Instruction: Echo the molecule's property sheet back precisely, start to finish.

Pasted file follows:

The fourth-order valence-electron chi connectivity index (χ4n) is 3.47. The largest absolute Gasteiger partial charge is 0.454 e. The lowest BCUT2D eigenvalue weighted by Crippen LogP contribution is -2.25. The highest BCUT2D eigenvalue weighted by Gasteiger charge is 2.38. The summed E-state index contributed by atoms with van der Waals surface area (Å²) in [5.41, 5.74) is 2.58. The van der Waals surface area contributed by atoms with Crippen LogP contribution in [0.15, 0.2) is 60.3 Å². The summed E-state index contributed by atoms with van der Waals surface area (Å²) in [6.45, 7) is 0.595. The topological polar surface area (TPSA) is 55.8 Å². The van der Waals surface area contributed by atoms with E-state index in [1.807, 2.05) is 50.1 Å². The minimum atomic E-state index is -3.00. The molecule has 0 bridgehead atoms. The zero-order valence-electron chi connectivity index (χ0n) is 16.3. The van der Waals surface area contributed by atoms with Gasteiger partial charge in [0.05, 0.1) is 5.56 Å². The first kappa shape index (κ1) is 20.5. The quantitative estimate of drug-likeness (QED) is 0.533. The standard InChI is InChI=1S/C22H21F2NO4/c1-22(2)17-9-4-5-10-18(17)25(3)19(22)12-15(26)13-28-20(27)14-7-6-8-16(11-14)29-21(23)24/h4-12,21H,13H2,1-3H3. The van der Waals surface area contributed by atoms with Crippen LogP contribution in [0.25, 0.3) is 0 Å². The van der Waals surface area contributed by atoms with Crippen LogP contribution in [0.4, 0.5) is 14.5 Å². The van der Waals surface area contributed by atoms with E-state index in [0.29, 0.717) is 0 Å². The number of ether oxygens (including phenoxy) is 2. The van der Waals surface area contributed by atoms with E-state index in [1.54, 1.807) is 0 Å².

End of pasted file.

The fourth-order valence-electron chi connectivity index (χ4n) is 3.47. The largest absolute Gasteiger partial charge is 0.454 e. The lowest BCUT2D eigenvalue weighted by Crippen LogP contribution is -2.25. The highest BCUT2D eigenvalue weighted by Gasteiger charge is 2.38. The summed E-state index contributed by atoms with van der Waals surface area (Å²) in [5.41, 5.74) is 2.58. The van der Waals surface area contributed by atoms with Crippen LogP contribution in [0.15, 0.2) is 60.3 Å². The summed E-state index contributed by atoms with van der Waals surface area (Å²) in [6.45, 7) is 0.595. The topological polar surface area (TPSA) is 55.8 Å². The van der Waals surface area contributed by atoms with E-state index in [1.807, 2.05) is 50.1 Å². The minimum atomic E-state index is -3.00. The molecule has 0 bridgehead atoms. The zero-order valence-electron chi connectivity index (χ0n) is 16.3. The van der Waals surface area contributed by atoms with Gasteiger partial charge in [0.05, 0.1) is 5.56 Å². The first kappa shape index (κ1) is 20.5. The quantitative estimate of drug-likeness (QED) is 0.533. The standard InChI is InChI=1S/C22H21F2NO4/c1-22(2)17-9-4-5-10-18(17)25(3)19(22)12-15(26)13-28-20(27)14-7-6-8-16(11-14)29-21(23)24/h4-12,21H,13H2,1-3H3. The van der Waals surface area contributed by atoms with Crippen LogP contribution in [0.25, 0.3) is 0 Å². The van der Waals surface area contributed by atoms with Crippen LogP contribution in [0.4, 0.5) is 14.5 Å². The van der Waals surface area contributed by atoms with E-state index in [0.29, 0.717) is 0 Å². The number of ether oxygens (including phenoxy) is 2. The van der Waals surface area contributed by atoms with E-state index in [1.54, 1.807) is 0 Å².